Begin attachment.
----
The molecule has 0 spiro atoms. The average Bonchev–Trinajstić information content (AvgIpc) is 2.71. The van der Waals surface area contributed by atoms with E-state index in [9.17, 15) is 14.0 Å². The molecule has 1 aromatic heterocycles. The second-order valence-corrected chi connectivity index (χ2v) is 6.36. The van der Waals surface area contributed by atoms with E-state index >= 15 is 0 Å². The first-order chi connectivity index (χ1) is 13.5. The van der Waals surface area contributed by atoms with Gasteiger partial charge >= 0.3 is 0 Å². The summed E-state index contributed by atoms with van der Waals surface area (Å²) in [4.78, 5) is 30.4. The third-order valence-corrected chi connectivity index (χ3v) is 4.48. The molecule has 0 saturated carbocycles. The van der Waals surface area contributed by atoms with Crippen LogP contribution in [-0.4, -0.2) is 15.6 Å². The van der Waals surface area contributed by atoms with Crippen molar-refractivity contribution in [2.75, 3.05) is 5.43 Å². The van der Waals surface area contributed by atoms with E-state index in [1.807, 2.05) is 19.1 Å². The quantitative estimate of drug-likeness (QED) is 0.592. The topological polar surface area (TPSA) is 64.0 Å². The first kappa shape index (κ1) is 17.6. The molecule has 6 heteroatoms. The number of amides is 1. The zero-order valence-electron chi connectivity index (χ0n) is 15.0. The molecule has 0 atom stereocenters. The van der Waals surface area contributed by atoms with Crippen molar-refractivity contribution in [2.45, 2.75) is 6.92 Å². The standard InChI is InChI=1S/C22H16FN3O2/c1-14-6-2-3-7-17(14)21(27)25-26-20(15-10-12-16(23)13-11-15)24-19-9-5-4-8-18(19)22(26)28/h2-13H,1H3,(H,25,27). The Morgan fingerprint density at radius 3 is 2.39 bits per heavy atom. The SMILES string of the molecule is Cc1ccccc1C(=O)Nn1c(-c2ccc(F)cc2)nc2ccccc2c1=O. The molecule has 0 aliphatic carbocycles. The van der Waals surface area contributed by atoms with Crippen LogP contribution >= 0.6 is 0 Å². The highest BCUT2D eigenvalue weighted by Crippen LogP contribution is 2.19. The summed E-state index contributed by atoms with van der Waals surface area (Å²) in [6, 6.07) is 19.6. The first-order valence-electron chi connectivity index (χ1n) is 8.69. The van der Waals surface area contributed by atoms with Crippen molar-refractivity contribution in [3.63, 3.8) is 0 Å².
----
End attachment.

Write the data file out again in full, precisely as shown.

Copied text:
The molecule has 0 spiro atoms. The average Bonchev–Trinajstić information content (AvgIpc) is 2.71. The van der Waals surface area contributed by atoms with E-state index in [9.17, 15) is 14.0 Å². The molecule has 1 aromatic heterocycles. The second-order valence-corrected chi connectivity index (χ2v) is 6.36. The van der Waals surface area contributed by atoms with E-state index >= 15 is 0 Å². The first-order chi connectivity index (χ1) is 13.5. The van der Waals surface area contributed by atoms with Gasteiger partial charge >= 0.3 is 0 Å². The summed E-state index contributed by atoms with van der Waals surface area (Å²) in [4.78, 5) is 30.4. The third-order valence-corrected chi connectivity index (χ3v) is 4.48. The molecule has 0 saturated carbocycles. The van der Waals surface area contributed by atoms with Crippen LogP contribution in [-0.4, -0.2) is 15.6 Å². The van der Waals surface area contributed by atoms with Crippen molar-refractivity contribution in [2.75, 3.05) is 5.43 Å². The van der Waals surface area contributed by atoms with E-state index in [1.807, 2.05) is 19.1 Å². The quantitative estimate of drug-likeness (QED) is 0.592. The topological polar surface area (TPSA) is 64.0 Å². The first kappa shape index (κ1) is 17.6. The molecule has 6 heteroatoms. The number of amides is 1. The zero-order valence-electron chi connectivity index (χ0n) is 15.0. The molecule has 0 atom stereocenters. The van der Waals surface area contributed by atoms with Crippen molar-refractivity contribution in [2.45, 2.75) is 6.92 Å². The standard InChI is InChI=1S/C22H16FN3O2/c1-14-6-2-3-7-17(14)21(27)25-26-20(15-10-12-16(23)13-11-15)24-19-9-5-4-8-18(19)22(26)28/h2-13H,1H3,(H,25,27). The Morgan fingerprint density at radius 3 is 2.39 bits per heavy atom. The SMILES string of the molecule is Cc1ccccc1C(=O)Nn1c(-c2ccc(F)cc2)nc2ccccc2c1=O. The molecule has 0 aliphatic carbocycles. The van der Waals surface area contributed by atoms with Crippen LogP contribution >= 0.6 is 0 Å². The highest BCUT2D eigenvalue weighted by Crippen LogP contribution is 2.19. The summed E-state index contributed by atoms with van der Waals surface area (Å²) in [6, 6.07) is 19.6. The first-order valence-electron chi connectivity index (χ1n) is 8.69. The van der Waals surface area contributed by atoms with Crippen molar-refractivity contribution in [3.63, 3.8) is 0 Å².